An international research group led by Professor Toru Takumi (senior visiting scientist at RIKEN Center for Biosystems Dynamics Research) and researcher Chia-wen Lin at Kobe University Graduate School of Medicine has shown that idiopathic autism is caused by epigenetic abnormalities in hematopoietic cells during fetal development, which results in immune dysregulation in the brain and gut. The results of the study revealed that in autism, there are immune abnormalities which can be seen in the brain and gut.
It is hoped that further classification of the pathophysiology of autism will lead to the creation of new treatment strategies for autism and other neurodevelopmental disorders.
The results of this research is published in the journal Molecular Psychiatry.
Autism spectrum disorder is a developmental neurological disorder that remains largely unexplored despite the rapidly increasing number of patients. Immune abnormalities, now considered the cause of many diseases, also play an important role in the development of autism. Brain inflammation and disturbances of the peripheral immune system are frequently observed in autistic patients. Furthermore, immune abnormalities are accompanied by abnormalities in the intestinal microbiota, which is also thought to be involved in the pathogenesis of the disease via the brain-gut axis. However, the essential mechanisms behind these immune abnormalities have yet to be elucidated.
Given the critical developmental stages of immune insults and the extensive involvement of the immune system in the development of autism, the research team hypothesised that a common etiology underlies the widespread immune dysregulation and originates in different types of progenitor cells. The analysis focused on the hematopoietic cells from which immune cells are derived, as well as on the yolk sac (YS) and the aorta-gonad-mesonephros (AGM), which are involved in hematopoiesis during the fetal stage. These results seek a common ancestor of inflammation in the brain and abnormalities in the peripheral immune system. In this study, BTBR mice were used as an idiopathic model for autism.
Single-cell RNA sequencing (sc-RNA seq) of BTBR mice traced the origin of immune abnormalities back to the embryonic stages of the yolk sac (YS) and aorta-gonad-mesonephros (AGM) and identified where macrophages (microglia) and peripheral immune cells differentiate. Definitive hematopoiesis in YS and AGM single-cell level analysis successfully identified pathological mechanisms at the molecular level within rare progenitor cells in the early stages of development. Namely, we found a common mechanism of transcriptional regulation through HDAC1, a histone deacetylase, underlying these pathologies.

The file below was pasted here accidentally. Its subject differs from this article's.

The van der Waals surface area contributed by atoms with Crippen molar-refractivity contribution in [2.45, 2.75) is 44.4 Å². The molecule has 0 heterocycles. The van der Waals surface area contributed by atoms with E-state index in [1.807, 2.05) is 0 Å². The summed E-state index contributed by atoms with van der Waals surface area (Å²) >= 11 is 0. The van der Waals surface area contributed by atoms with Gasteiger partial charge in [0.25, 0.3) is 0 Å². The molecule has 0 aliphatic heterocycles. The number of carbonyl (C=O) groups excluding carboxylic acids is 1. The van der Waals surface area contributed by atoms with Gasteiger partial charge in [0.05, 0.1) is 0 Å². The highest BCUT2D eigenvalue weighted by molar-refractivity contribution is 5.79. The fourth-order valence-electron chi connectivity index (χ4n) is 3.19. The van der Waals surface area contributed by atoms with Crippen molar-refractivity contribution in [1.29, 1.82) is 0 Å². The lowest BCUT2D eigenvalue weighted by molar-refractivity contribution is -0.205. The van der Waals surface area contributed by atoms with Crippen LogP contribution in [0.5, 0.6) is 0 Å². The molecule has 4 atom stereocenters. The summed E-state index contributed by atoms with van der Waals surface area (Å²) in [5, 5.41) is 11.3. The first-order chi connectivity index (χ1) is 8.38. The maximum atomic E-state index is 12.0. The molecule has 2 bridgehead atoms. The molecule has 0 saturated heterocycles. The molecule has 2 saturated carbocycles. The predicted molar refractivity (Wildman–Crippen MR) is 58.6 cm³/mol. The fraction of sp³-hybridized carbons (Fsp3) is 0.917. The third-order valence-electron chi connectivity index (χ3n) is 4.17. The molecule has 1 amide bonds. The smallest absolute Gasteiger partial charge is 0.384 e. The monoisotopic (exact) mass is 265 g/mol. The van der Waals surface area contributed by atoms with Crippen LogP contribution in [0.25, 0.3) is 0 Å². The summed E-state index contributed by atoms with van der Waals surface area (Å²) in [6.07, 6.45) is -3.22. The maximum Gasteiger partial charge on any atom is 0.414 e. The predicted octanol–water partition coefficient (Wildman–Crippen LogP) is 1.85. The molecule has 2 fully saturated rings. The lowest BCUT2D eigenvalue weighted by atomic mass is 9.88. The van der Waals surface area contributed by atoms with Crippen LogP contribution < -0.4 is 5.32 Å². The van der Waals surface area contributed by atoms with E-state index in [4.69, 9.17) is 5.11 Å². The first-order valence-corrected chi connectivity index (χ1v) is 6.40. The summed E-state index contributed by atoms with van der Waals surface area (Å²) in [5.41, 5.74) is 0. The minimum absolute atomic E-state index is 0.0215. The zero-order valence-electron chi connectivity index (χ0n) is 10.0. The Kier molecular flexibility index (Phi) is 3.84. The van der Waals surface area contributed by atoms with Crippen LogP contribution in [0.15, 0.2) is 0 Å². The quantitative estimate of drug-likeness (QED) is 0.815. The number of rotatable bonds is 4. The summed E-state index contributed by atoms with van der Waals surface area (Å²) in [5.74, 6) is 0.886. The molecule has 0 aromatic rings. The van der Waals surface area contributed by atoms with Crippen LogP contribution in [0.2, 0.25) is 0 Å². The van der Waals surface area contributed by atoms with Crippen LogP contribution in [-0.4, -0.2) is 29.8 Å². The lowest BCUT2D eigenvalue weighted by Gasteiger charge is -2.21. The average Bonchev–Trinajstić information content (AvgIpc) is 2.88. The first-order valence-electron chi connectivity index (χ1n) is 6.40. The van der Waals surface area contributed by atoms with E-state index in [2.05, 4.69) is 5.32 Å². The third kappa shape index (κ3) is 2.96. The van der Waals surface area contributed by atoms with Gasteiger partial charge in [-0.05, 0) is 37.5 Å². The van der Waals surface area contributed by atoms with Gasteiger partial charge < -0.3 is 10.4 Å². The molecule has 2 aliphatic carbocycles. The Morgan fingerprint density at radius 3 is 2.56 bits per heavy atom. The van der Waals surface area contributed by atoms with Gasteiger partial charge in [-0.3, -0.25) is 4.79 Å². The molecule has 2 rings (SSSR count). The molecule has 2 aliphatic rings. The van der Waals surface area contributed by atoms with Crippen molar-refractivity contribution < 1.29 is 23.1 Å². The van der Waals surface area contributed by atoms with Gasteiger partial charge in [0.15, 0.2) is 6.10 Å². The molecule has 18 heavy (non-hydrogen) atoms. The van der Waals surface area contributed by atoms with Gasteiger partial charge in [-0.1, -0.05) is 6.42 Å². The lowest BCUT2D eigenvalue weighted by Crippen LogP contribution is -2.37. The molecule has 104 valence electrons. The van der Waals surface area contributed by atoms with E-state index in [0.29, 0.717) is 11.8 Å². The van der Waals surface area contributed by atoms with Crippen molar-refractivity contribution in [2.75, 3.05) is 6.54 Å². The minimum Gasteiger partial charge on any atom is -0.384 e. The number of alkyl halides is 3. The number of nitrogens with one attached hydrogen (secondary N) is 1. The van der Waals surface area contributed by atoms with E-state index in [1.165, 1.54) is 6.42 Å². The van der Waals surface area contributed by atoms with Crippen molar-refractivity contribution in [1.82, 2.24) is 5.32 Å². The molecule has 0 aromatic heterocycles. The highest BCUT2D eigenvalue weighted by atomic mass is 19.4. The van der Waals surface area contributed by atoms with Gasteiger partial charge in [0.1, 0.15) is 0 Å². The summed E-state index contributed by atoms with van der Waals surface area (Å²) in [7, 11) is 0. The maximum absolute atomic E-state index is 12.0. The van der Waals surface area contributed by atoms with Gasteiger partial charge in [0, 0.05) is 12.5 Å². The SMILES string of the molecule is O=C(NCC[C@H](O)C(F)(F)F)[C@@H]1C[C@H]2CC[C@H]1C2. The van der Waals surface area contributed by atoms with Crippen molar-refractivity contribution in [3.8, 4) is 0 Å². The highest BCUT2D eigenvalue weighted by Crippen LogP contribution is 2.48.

We have also shown that manipulating epigenetic mechanisms during specific developmental stages can restore immune abnormalities in the brain and peripheral tissues. Namely, we identified histone deacetylase HDAC1 as a common mechanism. Administrating inhibitors of this histone (sodium butyrate or Romidepsin) during the fetal stage in BTBR mice suppressed elevated inflammatory cytokines and microglial activation.
We further demonstrated that dysregulated immunity can determine gut dysbiosis of specific profiles in autistic model mice, which make the potential biomarkers of Treg and gut dysbiosis a means to categorize the immune-dysregulated ASD subtype.
From the above, it is clear that the abnormalities in the brain and peripheral organs (such as the intestines) seen in autism are caused by epigenetic abnormalities in the hematopoietic stem cell lineage, the ancestor of immune cells.
These findings not only provide the missing piece to solve the long-time puzzle of systemic immune dysregulation in autism, but also hint the role of epigenetic disturbance as common etiology among different autism models of environmental risk factors. Furthermore, to develop precision medicine for ASD in the future, ASD subtyping according to the pathogenesis mechanism is a key first step to resolve the heterogeneity of ASD and to open up a new avenue for ASD treatment.